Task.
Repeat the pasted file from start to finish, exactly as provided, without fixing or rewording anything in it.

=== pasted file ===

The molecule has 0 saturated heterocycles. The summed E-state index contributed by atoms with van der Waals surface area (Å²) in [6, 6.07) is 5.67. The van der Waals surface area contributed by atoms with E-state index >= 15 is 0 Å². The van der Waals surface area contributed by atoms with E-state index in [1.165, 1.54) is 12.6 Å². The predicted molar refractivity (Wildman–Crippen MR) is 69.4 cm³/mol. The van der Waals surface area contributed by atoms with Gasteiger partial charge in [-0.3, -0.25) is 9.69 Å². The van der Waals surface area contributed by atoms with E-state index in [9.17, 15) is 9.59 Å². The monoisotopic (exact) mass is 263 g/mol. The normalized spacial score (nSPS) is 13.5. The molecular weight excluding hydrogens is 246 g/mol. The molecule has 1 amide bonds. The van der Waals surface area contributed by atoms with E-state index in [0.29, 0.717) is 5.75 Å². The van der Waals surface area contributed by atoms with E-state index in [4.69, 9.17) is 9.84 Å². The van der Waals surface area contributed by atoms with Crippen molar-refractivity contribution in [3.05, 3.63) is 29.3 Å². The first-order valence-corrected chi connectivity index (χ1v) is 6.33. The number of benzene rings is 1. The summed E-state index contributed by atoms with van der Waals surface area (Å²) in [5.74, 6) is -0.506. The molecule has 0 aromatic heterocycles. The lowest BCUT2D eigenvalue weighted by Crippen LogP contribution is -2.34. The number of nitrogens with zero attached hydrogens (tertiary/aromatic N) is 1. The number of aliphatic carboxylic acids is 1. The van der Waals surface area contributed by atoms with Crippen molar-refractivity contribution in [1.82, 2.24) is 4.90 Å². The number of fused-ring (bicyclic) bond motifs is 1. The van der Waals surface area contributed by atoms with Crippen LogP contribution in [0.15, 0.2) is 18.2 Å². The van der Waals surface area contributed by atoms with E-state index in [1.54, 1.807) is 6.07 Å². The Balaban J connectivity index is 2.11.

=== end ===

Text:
The molecule has 0 saturated heterocycles. The summed E-state index contributed by atoms with van der Waals surface area (Å²) in [6, 6.07) is 5.67. The van der Waals surface area contributed by atoms with E-state index >= 15 is 0 Å². The van der Waals surface area contributed by atoms with E-state index in [1.165, 1.54) is 12.6 Å². The predicted molar refractivity (Wildman–Crippen MR) is 69.4 cm³/mol. The van der Waals surface area contributed by atoms with Gasteiger partial charge in [-0.3, -0.25) is 9.69 Å². The van der Waals surface area contributed by atoms with E-state index in [9.17, 15) is 9.59 Å². The monoisotopic (exact) mass is 263 g/mol. The normalized spacial score (nSPS) is 13.5. The molecular weight excluding hydrogens is 246 g/mol. The molecule has 1 amide bonds. The van der Waals surface area contributed by atoms with E-state index in [0.29, 0.717) is 5.75 Å². The van der Waals surface area contributed by atoms with E-state index in [4.69, 9.17) is 9.84 Å². The van der Waals surface area contributed by atoms with Crippen molar-refractivity contribution in [3.05, 3.63) is 29.3 Å². The first-order valence-corrected chi connectivity index (χ1v) is 6.33. The number of benzene rings is 1. The summed E-state index contributed by atoms with van der Waals surface area (Å²) in [5.74, 6) is -0.506. The molecule has 0 aromatic heterocycles. The lowest BCUT2D eigenvalue weighted by Crippen LogP contribution is -2.34. The number of nitrogens with zero attached hydrogens (tertiary/aromatic N) is 1. The number of aliphatic carboxylic acids is 1. The van der Waals surface area contributed by atoms with Crippen molar-refractivity contribution in [1.82, 2.24) is 4.90 Å². The number of fused-ring (bicyclic) bond motifs is 1. The van der Waals surface area contributed by atoms with Crippen LogP contribution in [0.15, 0.2) is 18.2 Å². The van der Waals surface area contributed by atoms with E-state index in [1.54, 1.807) is 6.07 Å². The Balaban J connectivity index is 2.11.